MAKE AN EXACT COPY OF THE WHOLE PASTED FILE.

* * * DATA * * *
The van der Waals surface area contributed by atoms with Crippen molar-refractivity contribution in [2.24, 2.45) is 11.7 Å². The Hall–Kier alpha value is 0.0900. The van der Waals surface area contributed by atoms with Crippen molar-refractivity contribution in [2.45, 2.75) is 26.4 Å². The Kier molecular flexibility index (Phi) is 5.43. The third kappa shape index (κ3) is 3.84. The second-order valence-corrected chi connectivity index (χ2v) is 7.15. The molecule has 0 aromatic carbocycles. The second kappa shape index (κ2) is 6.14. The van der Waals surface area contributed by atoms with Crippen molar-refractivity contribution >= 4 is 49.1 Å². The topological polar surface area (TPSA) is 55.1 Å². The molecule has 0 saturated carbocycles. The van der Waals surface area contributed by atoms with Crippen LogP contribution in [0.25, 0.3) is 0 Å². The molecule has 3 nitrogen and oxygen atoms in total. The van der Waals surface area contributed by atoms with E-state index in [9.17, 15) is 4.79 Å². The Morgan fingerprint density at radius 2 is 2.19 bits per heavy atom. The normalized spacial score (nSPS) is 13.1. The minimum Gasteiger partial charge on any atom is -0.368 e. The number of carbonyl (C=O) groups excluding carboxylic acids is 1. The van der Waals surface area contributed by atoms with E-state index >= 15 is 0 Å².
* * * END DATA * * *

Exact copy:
The van der Waals surface area contributed by atoms with Crippen molar-refractivity contribution in [2.24, 2.45) is 11.7 Å². The Hall–Kier alpha value is 0.0900. The van der Waals surface area contributed by atoms with Crippen molar-refractivity contribution in [2.45, 2.75) is 26.4 Å². The Kier molecular flexibility index (Phi) is 5.43. The third kappa shape index (κ3) is 3.84. The second-order valence-corrected chi connectivity index (χ2v) is 7.15. The molecule has 0 aromatic carbocycles. The second kappa shape index (κ2) is 6.14. The van der Waals surface area contributed by atoms with Crippen molar-refractivity contribution >= 4 is 49.1 Å². The topological polar surface area (TPSA) is 55.1 Å². The molecule has 0 saturated carbocycles. The van der Waals surface area contributed by atoms with Crippen LogP contribution in [0.25, 0.3) is 0 Å². The molecule has 3 nitrogen and oxygen atoms in total. The van der Waals surface area contributed by atoms with E-state index in [9.17, 15) is 4.79 Å². The Morgan fingerprint density at radius 2 is 2.19 bits per heavy atom. The normalized spacial score (nSPS) is 13.1. The minimum Gasteiger partial charge on any atom is -0.368 e. The number of carbonyl (C=O) groups excluding carboxylic acids is 1. The van der Waals surface area contributed by atoms with E-state index >= 15 is 0 Å².